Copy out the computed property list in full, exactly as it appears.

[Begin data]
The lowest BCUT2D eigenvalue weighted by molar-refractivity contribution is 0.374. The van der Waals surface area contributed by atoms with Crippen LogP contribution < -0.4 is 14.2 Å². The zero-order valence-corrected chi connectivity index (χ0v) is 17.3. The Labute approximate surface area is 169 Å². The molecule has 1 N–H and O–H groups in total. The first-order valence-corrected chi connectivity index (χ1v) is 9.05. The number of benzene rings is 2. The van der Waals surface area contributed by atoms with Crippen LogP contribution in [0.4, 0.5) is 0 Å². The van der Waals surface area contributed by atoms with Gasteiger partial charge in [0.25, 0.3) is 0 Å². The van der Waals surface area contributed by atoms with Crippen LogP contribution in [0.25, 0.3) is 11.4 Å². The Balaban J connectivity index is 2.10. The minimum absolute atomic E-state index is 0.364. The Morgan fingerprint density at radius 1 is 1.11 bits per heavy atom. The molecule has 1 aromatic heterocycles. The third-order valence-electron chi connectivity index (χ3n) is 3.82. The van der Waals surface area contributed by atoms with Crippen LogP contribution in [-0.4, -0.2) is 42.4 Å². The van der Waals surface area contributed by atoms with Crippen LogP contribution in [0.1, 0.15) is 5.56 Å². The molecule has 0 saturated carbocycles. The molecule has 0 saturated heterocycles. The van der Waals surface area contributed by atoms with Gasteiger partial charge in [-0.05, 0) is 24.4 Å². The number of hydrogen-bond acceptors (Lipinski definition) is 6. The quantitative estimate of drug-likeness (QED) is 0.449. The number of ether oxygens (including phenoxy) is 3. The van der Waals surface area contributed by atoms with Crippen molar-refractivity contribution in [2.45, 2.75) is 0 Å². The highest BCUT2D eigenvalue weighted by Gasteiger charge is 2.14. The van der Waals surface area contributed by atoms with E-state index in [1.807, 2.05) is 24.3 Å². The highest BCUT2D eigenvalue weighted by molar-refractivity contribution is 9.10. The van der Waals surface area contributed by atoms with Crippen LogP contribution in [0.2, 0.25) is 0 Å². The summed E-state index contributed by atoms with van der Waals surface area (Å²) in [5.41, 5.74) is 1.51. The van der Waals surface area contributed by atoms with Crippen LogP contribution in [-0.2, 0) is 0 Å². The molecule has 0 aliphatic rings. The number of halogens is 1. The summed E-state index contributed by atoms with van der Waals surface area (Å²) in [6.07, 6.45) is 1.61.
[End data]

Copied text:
The lowest BCUT2D eigenvalue weighted by molar-refractivity contribution is 0.374. The van der Waals surface area contributed by atoms with Crippen LogP contribution < -0.4 is 14.2 Å². The zero-order valence-corrected chi connectivity index (χ0v) is 17.3. The Labute approximate surface area is 169 Å². The molecule has 1 N–H and O–H groups in total. The first-order valence-corrected chi connectivity index (χ1v) is 9.05. The number of benzene rings is 2. The van der Waals surface area contributed by atoms with Crippen LogP contribution in [0.4, 0.5) is 0 Å². The van der Waals surface area contributed by atoms with Gasteiger partial charge in [0.25, 0.3) is 0 Å². The van der Waals surface area contributed by atoms with Crippen LogP contribution in [0.25, 0.3) is 11.4 Å². The Balaban J connectivity index is 2.10. The minimum absolute atomic E-state index is 0.364. The Morgan fingerprint density at radius 1 is 1.11 bits per heavy atom. The molecule has 1 aromatic heterocycles. The third-order valence-electron chi connectivity index (χ3n) is 3.82. The van der Waals surface area contributed by atoms with Crippen LogP contribution in [-0.4, -0.2) is 42.4 Å². The van der Waals surface area contributed by atoms with Crippen LogP contribution in [0.1, 0.15) is 5.56 Å². The molecule has 0 saturated carbocycles. The molecule has 0 saturated heterocycles. The van der Waals surface area contributed by atoms with Gasteiger partial charge in [-0.05, 0) is 24.4 Å². The number of hydrogen-bond acceptors (Lipinski definition) is 6. The quantitative estimate of drug-likeness (QED) is 0.449. The number of ether oxygens (including phenoxy) is 3. The van der Waals surface area contributed by atoms with Crippen molar-refractivity contribution in [2.45, 2.75) is 0 Å². The highest BCUT2D eigenvalue weighted by Gasteiger charge is 2.14. The van der Waals surface area contributed by atoms with E-state index in [1.807, 2.05) is 24.3 Å². The highest BCUT2D eigenvalue weighted by molar-refractivity contribution is 9.10. The van der Waals surface area contributed by atoms with Crippen LogP contribution in [0.2, 0.25) is 0 Å². The summed E-state index contributed by atoms with van der Waals surface area (Å²) in [5.41, 5.74) is 1.51. The van der Waals surface area contributed by atoms with Crippen LogP contribution in [-0.2, 0) is 0 Å². The molecule has 0 aliphatic rings. The number of halogens is 1. The summed E-state index contributed by atoms with van der Waals surface area (Å²) in [6.07, 6.45) is 1.61.